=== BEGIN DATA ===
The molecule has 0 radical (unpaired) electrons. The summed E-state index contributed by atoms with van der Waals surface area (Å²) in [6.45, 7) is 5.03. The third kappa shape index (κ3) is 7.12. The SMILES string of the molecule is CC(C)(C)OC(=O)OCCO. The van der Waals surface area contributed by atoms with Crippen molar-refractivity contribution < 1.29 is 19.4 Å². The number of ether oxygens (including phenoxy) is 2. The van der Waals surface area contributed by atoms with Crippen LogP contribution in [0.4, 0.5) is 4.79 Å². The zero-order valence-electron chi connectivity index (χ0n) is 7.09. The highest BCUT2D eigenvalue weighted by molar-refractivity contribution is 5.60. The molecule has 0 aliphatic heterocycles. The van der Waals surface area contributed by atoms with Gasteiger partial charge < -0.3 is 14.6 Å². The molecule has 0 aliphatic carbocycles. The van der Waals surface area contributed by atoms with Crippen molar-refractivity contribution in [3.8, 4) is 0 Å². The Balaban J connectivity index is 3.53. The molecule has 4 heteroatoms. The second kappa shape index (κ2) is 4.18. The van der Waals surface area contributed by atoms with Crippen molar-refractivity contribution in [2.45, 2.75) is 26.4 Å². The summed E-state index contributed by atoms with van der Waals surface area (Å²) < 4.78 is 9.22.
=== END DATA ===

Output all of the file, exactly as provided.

The molecule has 0 radical (unpaired) electrons. The summed E-state index contributed by atoms with van der Waals surface area (Å²) in [6.45, 7) is 5.03. The third kappa shape index (κ3) is 7.12. The SMILES string of the molecule is CC(C)(C)OC(=O)OCCO. The van der Waals surface area contributed by atoms with Crippen molar-refractivity contribution < 1.29 is 19.4 Å². The number of ether oxygens (including phenoxy) is 2. The van der Waals surface area contributed by atoms with Crippen LogP contribution in [0.4, 0.5) is 4.79 Å². The zero-order valence-electron chi connectivity index (χ0n) is 7.09. The highest BCUT2D eigenvalue weighted by molar-refractivity contribution is 5.60. The molecule has 0 aliphatic heterocycles. The van der Waals surface area contributed by atoms with Gasteiger partial charge < -0.3 is 14.6 Å². The molecule has 0 aliphatic carbocycles. The van der Waals surface area contributed by atoms with Crippen molar-refractivity contribution in [3.8, 4) is 0 Å². The Balaban J connectivity index is 3.53. The molecule has 4 heteroatoms. The second kappa shape index (κ2) is 4.18. The van der Waals surface area contributed by atoms with Crippen molar-refractivity contribution in [2.45, 2.75) is 26.4 Å². The summed E-state index contributed by atoms with van der Waals surface area (Å²) < 4.78 is 9.22.